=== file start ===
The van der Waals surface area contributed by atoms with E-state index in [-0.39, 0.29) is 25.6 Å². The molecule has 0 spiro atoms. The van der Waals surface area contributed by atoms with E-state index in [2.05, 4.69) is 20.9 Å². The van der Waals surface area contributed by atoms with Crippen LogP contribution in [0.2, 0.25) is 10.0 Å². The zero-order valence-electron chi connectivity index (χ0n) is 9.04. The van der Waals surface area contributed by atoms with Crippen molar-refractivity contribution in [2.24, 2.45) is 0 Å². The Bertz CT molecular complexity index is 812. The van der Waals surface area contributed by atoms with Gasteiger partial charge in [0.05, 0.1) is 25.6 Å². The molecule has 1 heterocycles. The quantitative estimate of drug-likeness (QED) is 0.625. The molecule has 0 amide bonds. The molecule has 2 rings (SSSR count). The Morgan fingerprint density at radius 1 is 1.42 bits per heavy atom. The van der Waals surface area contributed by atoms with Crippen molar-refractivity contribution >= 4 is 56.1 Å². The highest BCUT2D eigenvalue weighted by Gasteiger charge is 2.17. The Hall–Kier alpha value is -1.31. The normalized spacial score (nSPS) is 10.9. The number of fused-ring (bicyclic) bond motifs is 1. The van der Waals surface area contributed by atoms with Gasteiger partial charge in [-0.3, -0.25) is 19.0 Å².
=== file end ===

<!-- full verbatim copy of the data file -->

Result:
The van der Waals surface area contributed by atoms with E-state index in [-0.39, 0.29) is 25.6 Å². The molecule has 0 spiro atoms. The van der Waals surface area contributed by atoms with E-state index in [2.05, 4.69) is 20.9 Å². The van der Waals surface area contributed by atoms with Crippen LogP contribution in [0.2, 0.25) is 10.0 Å². The zero-order valence-electron chi connectivity index (χ0n) is 9.04. The van der Waals surface area contributed by atoms with Crippen molar-refractivity contribution in [2.24, 2.45) is 0 Å². The Bertz CT molecular complexity index is 812. The van der Waals surface area contributed by atoms with Gasteiger partial charge in [0.05, 0.1) is 25.6 Å². The molecule has 1 heterocycles. The quantitative estimate of drug-likeness (QED) is 0.625. The molecule has 0 amide bonds. The molecule has 2 rings (SSSR count). The Morgan fingerprint density at radius 1 is 1.42 bits per heavy atom. The van der Waals surface area contributed by atoms with Crippen molar-refractivity contribution >= 4 is 56.1 Å². The highest BCUT2D eigenvalue weighted by Gasteiger charge is 2.17. The Hall–Kier alpha value is -1.31. The normalized spacial score (nSPS) is 10.9. The number of fused-ring (bicyclic) bond motifs is 1. The van der Waals surface area contributed by atoms with Gasteiger partial charge in [-0.3, -0.25) is 19.0 Å².